DIY Vinaigrette

1 Jun, 2018 | Food

What’s Vinaigrette?

Simply: a concoction of vinegar and oil for dressing. Its used in a endless number of salads. Dating back to the Roman period, it is also now used not only to dress vegetables, but also meats and seafood.

Watch out for our Chef Tips!

Golden Formula & Ratio

Figure out out the flavour you want out of your vinaigrette then apply the formula below to accomplish it!

Perfect Vinaigrette = 75% Fat + 25% Vinegars + Toppings + Seasoning

Mix and Match the combinations of different fat, acids, toppings and seasoning to make whatever you like!

Fat

No, I don’t mean that kind of fat – what I truly meant was oil. The most common use of oil (in dressings) is olive oil (and its varieties). However, you can use different types of oils to mix into flavours.

Some of my top oils are:

  • Rounded: Olive Oil (Virgin, Extra Virgin)
  • Neutral: Grapeseed Oil
  • Nutty: Sesame, Macadamia, Walnut Oil

But why limit yourself to store bought oils? You could also try:

  • Rendered Fat Trimmings (bacon fat, duck fat, excess clarified oil off roasting vegetables) *this is a little unhealthy though!
  • Clarified Butter
  • Infused flavoured oils (chilli oil, sundried tomato oil, anchovy oil, this list is endless.)

There is nothing wrong with using plain old vegetable oil to make a vinaigrette. Though it might make a bland flavour profile – so you had better infused the oil or boost them toppings.

I love to use infused oils to make create subtle flavours that confuse the palate.

Vinegars

Now there plenty of different types of vinegars in the market, however, these are some of my top picks:

  • Standard: White Distilled, White Wine, Red Wine
  • Malty: Sherry, Malt, Rice
  • Sweet: Balsamic, Apple Cider

We can often replace the vinegar with different citrus (ala Jamie Oliver), like: lime, lemons, oranges, mandarins, grapefruit. Though lime and lemons are often the most common.

To be honestly fair, I use white wine, red wine and balsamic the most!
If you want to have a ‘stronger’ vinegar flavour, you can reduce the vinegar over the stove for a strong concentration. I often do this with white/red wine vinegar.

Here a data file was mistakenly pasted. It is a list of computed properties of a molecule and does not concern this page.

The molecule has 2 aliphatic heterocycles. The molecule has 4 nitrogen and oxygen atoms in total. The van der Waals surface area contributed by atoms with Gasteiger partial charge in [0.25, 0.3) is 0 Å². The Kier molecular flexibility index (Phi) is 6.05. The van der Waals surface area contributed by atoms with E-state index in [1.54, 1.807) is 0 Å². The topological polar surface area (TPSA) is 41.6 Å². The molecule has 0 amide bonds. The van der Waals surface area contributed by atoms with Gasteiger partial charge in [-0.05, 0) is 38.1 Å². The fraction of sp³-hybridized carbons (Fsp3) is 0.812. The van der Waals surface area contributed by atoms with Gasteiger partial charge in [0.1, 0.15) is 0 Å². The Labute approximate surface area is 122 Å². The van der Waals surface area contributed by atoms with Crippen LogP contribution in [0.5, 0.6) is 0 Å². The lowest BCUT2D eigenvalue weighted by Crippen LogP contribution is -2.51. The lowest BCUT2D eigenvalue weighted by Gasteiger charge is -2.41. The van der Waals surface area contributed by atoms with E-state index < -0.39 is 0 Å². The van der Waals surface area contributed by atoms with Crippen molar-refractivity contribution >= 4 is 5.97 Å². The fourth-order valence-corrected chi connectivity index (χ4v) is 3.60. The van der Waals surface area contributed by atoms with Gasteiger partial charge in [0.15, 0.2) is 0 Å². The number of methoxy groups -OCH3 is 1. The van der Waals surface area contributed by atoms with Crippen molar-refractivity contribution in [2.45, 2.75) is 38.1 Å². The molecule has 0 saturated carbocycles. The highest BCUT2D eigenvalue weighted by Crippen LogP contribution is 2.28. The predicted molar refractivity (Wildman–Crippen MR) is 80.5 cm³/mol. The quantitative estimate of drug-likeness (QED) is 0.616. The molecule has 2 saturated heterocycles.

Remember to use the citrus peel (you can microplane it in) to give you an added flavour boost!

Toppings

Toppings are essential flavour boosters to accompany the food that its suppose to dress. I’ve classified them here.

  • Mustards: Dijon, Hot, Whole Grain
  • Herbs: Rosemary, Thyme, Basil, Coriander, Fennel, Lemon Myrtle, Mint, Oregano, Parsley, Sage, Tarragon, Marjoram
  • Spices: Pepper, Smoked Paprika, Chilli, Allspice, Nutmeg, Cinnamon, Cumin, Dried Coriander, Curry
  • Aromatics: Garlic, Chives, Chillies, Ginger, Salt, Capers, Gherkins, Spring Onions

There are many more different toppings, these are just my favourites.

Playtime!

Perhaps the best way to illustrate how it all works is to put it into practice. Let’s start with the basics:

Base Recipe: (1 Serve) – The building block of any yummy vinaigrette

  • 75mls Olive Oil (Oil Component)
  • 25mls White Vinegar (Sour Component)
  • Salt & Black Pepper (Seasoning)

Now let’s hit it up a notch with French Classic – which has the heat of dijon mustard included.

Classic French Styled: (1 Serve) 

  • 75mls Extra Virgin Olive Oil
  • 25mls Reduced White Wine Vinegar
  • Salt & Black Pepper
  • 1/2 tsp Dijon Mustard (Toppings)
  • 1 small Shallot (finely chopped) 

Move over France, time to get a little more herbed up and richer with a Italian version:

Classic Italian Style: (1 Serve)

  • 75mls Extra Virgin Olive Oil
  • 25mls Red Wine Vinegar
  • Salt & Black Pepper
  • 1/4 tsp Garlic (minced)
  • 1/4 tsp Oregano
  • 1/4 tsp Basil

Here’s another way we could tweak it to be more ‘asian’:

Asian Inspired Vinaigrette: (1 Serve)

  • 70mls Grapeseed Oil
  • 5mls Sesame Oil
  • 12.5mls Lime Juice
  • 12.5mls Rice Vinegar
  • 5mls Fish Sauce
  • Pinch of White Pepper
  • 1/4 tsp Garlic (minced)
  • 1/4 tsp Kaffir Lime (finely chopped)
  • 1/4 tsp Lemongrass (finely chopped)
  • 1/4 tsp Chilli (finely chopped)
  • 1/4 tsp Sugar

All these recipes adhere to the formula and the golden ration of oil and vinegar – it’s just messing around with different type of fat, sours and toppings!

Conclusion

So imagine the flavours you want (though it might take some practice) – and balance! So stop paying for expensive, bland supermarket dressing and create your own. Good luck and as always have fun!

– Chef Gary, D’Open Kitchen